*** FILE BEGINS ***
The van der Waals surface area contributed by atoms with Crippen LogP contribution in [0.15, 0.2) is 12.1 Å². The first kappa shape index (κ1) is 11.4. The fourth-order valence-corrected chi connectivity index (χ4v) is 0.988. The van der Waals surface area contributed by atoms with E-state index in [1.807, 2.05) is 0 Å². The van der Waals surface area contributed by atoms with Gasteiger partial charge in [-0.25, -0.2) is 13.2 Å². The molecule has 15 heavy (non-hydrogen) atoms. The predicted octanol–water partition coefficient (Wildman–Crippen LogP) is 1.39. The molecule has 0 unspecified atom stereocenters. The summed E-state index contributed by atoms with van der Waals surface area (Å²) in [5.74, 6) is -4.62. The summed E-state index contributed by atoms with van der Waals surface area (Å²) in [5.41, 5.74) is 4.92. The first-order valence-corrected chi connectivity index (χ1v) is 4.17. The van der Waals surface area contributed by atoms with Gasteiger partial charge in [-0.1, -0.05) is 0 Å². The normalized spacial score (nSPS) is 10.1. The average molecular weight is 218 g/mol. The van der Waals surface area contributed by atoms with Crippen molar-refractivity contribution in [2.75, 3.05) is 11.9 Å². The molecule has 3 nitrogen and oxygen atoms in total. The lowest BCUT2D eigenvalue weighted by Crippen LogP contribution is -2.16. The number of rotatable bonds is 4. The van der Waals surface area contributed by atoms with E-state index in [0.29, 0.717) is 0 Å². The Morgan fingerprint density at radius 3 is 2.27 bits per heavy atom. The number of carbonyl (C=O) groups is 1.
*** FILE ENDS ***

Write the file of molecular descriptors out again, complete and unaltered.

The van der Waals surface area contributed by atoms with Crippen LogP contribution in [0.15, 0.2) is 12.1 Å². The first kappa shape index (κ1) is 11.4. The fourth-order valence-corrected chi connectivity index (χ4v) is 0.988. The van der Waals surface area contributed by atoms with E-state index in [1.807, 2.05) is 0 Å². The van der Waals surface area contributed by atoms with Gasteiger partial charge in [-0.25, -0.2) is 13.2 Å². The molecule has 15 heavy (non-hydrogen) atoms. The predicted octanol–water partition coefficient (Wildman–Crippen LogP) is 1.39. The molecule has 0 unspecified atom stereocenters. The summed E-state index contributed by atoms with van der Waals surface area (Å²) in [5.74, 6) is -4.62. The summed E-state index contributed by atoms with van der Waals surface area (Å²) in [5.41, 5.74) is 4.92. The first-order valence-corrected chi connectivity index (χ1v) is 4.17. The van der Waals surface area contributed by atoms with Gasteiger partial charge in [-0.1, -0.05) is 0 Å². The normalized spacial score (nSPS) is 10.1. The average molecular weight is 218 g/mol. The van der Waals surface area contributed by atoms with Crippen molar-refractivity contribution in [2.75, 3.05) is 11.9 Å². The molecule has 3 nitrogen and oxygen atoms in total. The lowest BCUT2D eigenvalue weighted by Crippen LogP contribution is -2.16. The number of rotatable bonds is 4. The van der Waals surface area contributed by atoms with E-state index in [0.29, 0.717) is 0 Å². The Morgan fingerprint density at radius 3 is 2.27 bits per heavy atom. The number of carbonyl (C=O) groups is 1.